Summary:

This post could be very long, but I’ll link to this story from MediaGuardian and then go from there: The BBC has unveiled its “Creative Futu…

This post could be very long, but I’ll link to this story from MediaGuardian and then go from there: The BBC has unveiled its “Creative Future” initiative, which will see it take the Beeb into a web 2.0 world of “user generated content” and “findability”, of community and metadata. BBC director general Mark Thompson presenting the Creative Future review (his speech in full), warned that the corporation could become irrelevant, particularly to younger audiences, if it did not develop a whole range of new broadband, mobile and interactive content, as well as radically overhauling much of its TV and radio output. The review includes proposals to put the corporation’s entire programme catalog online (back to 1937) for the first time from tomorrow in written archive form.
Some specific related announcements:
New teen brand: Create a new teen brand and content delivered via existing broadband, TV and radio services, including a new long-running drama and comedy, factual and music content. No names or other details yet. Aims to fill a perceived gap in BBC output aimed at 12- to 16-year-olds – broadly between programming currently offered by BBC3 and CBBC.
Website redesign: to rebuild its website around user-generated content, including blogs and home videos. Also, rebrand MyBBCPlayer as BBC iPlayer. To refocus all future BBC digital output and services around three concepts – “share”, “find” and “play”. The BBC is also running a competition to revamp the bbc.co.uk 2.0 website, asking the public to redesign the homepage to “exploit the fuctionality and usability of services such as Flickr, YouTube, Technorati and Wikipedia”.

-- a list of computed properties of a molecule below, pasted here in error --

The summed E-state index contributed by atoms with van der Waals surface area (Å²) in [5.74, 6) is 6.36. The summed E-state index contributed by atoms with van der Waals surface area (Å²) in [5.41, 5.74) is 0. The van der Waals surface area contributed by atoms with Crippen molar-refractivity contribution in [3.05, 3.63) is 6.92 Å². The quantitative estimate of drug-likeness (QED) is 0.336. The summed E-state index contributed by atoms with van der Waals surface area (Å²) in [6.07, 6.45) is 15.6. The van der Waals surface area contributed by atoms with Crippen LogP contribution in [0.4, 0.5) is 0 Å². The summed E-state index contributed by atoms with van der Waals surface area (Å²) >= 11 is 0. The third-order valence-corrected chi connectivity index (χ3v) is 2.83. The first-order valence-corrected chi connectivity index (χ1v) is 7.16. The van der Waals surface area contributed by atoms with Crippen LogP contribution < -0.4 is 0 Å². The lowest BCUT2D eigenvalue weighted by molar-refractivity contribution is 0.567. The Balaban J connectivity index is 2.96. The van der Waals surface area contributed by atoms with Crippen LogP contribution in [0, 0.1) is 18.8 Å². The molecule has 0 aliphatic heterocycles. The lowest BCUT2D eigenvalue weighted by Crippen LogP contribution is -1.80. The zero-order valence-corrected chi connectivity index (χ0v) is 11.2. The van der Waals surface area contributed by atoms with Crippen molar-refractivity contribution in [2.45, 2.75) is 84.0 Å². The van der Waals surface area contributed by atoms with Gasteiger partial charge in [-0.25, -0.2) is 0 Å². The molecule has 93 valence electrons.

Broadband ambitions: A series of broadband services for teenagers and across the key content areas of sport, music, knowledge, health and science…The sport portal will be at the centre of the plans, with live video and audio, journalism, specialist sports and interactive comment building on the success of the BBC’s recent Winter Olympics coverage…
Bitesizing news shows: Traditional BBC current affairs shows, such as Panorama, could be re-packaged into shorter 10 or 15 minute programmes to make them more “digestible” to the new generation of digital viewer, but also to maintaining “high production values”.
Personalized radio content: Allow its radio listeners to create their own station as part of a push that will see a single music strategy across the corporation for the first time. The corporation is also aiming to be “the premier destination for unsigned bands” via broadband, podcasting and mobile phone services.
And now, some analysis and criticism of these programs:
Emily Bell: This is the vision of some kind of future, but it is not the future of a broadcaster; it is not even the future vision of a content creator. It is the future of an entity which just wants to continue to occupy the same percentage of the media horizon – a horizon which has expanded by a zillion per cent.
Other rivals: “Consumers appear to be satisfied with what they are getting,” said one source at a rival broadcaster. “If they don’t feel a need to consume the BBC’s output should the BBC be spending ever-increasing amounts of public money to chase after viewers in quest of self-preservation? Whose interests are really being served?”
More details in BBC official release here, here and here

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